Number of High Court negligence cases against law firms halves

The number of High Court cases against solicitors has dropped by 47%, according to law firm RPC.

The number of cases brought against firms in 2013-14 was 418, with 218 cases brought in 2014-15 although RPC say much of the pain from the previous year is yet to be felt with many cases still frozen. Despite the fall number of cases is still 55% higher than in 2012-13.

Much of this potential litigation involves property or conveyancing disputes over subprime mortgages originating during the financial crisis. Solicitors who contributed to clients purchasing these property assets at inflated valuations have found themselves subject to professional negligence claims, often running to hundreds of thousands of pounds, if not into the millions.

Conveyancing is still also the most complained about area of law, with 23% of complaints to the legal ombudsman who put it down to “A failure to advise clients appropriately, delays, and poor costs information usually drive conveyancing related complaints to the scheme.”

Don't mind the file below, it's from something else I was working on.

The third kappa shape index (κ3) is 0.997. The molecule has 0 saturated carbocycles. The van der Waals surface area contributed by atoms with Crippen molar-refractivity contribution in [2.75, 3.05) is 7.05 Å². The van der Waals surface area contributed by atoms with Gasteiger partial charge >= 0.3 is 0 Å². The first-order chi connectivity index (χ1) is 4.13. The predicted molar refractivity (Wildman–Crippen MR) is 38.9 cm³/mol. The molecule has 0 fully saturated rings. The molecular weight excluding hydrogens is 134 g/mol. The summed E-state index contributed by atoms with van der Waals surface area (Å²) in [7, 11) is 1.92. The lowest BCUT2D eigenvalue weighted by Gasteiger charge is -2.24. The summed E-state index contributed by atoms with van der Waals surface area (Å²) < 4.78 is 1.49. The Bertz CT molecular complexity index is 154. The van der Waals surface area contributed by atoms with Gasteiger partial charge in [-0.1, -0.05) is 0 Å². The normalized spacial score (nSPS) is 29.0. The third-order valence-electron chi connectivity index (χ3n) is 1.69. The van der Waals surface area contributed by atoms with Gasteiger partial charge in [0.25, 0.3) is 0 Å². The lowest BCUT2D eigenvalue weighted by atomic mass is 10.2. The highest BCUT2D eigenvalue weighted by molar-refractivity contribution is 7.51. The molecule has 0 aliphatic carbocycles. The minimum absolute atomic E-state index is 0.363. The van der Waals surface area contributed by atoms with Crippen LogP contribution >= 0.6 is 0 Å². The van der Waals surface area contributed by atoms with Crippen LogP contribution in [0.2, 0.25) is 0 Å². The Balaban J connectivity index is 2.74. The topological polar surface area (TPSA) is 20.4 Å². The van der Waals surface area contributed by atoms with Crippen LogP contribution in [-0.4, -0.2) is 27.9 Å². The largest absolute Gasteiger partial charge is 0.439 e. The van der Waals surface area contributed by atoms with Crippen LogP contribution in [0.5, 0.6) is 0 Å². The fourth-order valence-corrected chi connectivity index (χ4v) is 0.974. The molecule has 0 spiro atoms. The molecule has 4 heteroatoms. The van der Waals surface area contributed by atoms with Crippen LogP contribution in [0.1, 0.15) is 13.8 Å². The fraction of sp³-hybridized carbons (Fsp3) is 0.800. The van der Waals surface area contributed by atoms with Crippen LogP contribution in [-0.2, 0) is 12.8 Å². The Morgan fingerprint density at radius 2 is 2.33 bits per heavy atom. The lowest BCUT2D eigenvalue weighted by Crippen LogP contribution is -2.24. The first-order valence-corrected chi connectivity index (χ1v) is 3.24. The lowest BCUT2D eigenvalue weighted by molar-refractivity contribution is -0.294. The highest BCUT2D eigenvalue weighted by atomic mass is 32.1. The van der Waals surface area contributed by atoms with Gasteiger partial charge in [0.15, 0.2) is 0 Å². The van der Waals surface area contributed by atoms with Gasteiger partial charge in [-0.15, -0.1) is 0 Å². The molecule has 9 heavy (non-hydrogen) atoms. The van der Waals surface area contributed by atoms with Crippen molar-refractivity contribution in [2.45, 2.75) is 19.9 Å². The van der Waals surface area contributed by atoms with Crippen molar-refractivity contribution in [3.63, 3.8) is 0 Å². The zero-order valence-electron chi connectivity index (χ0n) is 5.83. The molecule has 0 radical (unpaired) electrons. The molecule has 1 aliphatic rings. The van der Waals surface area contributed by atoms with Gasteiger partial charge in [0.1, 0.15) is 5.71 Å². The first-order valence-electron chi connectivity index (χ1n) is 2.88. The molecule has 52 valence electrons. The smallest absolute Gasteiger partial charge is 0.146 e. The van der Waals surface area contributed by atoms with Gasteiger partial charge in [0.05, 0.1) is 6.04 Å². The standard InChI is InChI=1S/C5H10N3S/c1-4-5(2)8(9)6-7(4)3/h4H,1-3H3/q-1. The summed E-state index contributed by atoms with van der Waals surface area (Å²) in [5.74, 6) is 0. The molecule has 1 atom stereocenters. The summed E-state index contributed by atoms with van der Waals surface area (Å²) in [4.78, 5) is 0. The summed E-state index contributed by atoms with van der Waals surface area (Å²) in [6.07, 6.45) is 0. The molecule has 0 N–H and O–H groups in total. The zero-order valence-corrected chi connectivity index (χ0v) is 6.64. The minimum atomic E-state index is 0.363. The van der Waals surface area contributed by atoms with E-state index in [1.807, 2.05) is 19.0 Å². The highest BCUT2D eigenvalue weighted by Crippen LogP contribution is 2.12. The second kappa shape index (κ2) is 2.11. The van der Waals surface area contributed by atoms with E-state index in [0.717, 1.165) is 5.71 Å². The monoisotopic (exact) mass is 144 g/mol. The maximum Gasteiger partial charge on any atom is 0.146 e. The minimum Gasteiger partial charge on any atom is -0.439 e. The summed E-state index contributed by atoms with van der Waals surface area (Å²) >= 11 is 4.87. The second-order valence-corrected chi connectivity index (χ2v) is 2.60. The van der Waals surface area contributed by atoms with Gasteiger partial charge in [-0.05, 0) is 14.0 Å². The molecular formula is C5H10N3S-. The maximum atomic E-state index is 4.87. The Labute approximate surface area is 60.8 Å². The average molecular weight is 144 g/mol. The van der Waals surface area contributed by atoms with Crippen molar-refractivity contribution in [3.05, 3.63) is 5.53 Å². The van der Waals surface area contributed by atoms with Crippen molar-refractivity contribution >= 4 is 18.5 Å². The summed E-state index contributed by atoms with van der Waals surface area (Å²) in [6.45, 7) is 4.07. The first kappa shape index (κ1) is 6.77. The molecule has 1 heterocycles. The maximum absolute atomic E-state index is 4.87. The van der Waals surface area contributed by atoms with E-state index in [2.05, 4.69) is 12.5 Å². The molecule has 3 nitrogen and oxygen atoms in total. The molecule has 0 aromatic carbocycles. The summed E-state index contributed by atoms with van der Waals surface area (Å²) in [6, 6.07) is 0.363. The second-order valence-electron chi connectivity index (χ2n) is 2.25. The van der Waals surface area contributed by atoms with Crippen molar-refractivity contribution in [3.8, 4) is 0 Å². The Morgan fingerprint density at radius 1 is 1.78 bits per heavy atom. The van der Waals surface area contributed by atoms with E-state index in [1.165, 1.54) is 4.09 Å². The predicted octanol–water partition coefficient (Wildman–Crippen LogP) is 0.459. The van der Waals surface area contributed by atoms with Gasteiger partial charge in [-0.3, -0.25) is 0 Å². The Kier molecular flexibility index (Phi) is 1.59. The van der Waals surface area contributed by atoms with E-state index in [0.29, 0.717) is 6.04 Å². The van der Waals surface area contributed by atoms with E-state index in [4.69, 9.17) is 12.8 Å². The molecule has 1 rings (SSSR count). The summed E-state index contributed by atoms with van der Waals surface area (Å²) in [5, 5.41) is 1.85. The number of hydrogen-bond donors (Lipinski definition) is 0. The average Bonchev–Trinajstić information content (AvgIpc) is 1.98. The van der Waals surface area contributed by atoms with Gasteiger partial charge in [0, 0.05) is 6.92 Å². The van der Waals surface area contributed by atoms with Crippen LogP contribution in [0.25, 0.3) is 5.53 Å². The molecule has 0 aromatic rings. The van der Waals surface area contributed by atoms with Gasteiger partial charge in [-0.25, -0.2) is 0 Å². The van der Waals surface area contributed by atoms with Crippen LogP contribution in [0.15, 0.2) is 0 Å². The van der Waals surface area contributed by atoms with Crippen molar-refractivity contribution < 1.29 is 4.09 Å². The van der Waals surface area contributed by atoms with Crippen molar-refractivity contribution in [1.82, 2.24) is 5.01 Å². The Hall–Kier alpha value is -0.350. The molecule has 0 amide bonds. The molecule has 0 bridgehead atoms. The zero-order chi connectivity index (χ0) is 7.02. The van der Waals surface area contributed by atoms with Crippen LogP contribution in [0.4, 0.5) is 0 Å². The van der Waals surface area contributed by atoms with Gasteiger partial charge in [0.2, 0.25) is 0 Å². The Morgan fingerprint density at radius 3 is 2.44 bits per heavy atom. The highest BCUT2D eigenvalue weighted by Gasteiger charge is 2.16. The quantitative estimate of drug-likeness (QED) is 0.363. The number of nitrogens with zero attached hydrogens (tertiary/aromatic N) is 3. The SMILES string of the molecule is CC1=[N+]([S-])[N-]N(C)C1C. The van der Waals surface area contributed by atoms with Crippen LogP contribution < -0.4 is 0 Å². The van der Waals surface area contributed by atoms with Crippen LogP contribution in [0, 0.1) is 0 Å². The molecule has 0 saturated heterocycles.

Speaking about the drop in the number of cases against firms, Joe Bryant, Partner at RPC, said: “The drop in the number of new cases is substantial but it does not mean that solicitors have seen the back of recessionary claims just yet.

“A large number of property and conveyancing cases are still sitting there dormant for now, whilst the Claimants and their legal teams accumulate the evidence they need to bring their cases in front of a Court.

“The idea behind standstill agreements is that they give Claimants some extra time over and above the official time limits within which to finalise their investigations, in circumstances where they would otherwise be forced to start litigation and incur expensive Court fees and other legal costs.

“However, another effect is to keep the cloud of litigation hanging over the Defendant’s head, so they are only used sparingly. Sadly, due to the volume of claims that institutional lenders have pursued against solicitors and valuers since the recession began, we have seen a significant number of requests for these agreements over the past year or so, as Claimants have struggled to get all of their claims up and running within time.”

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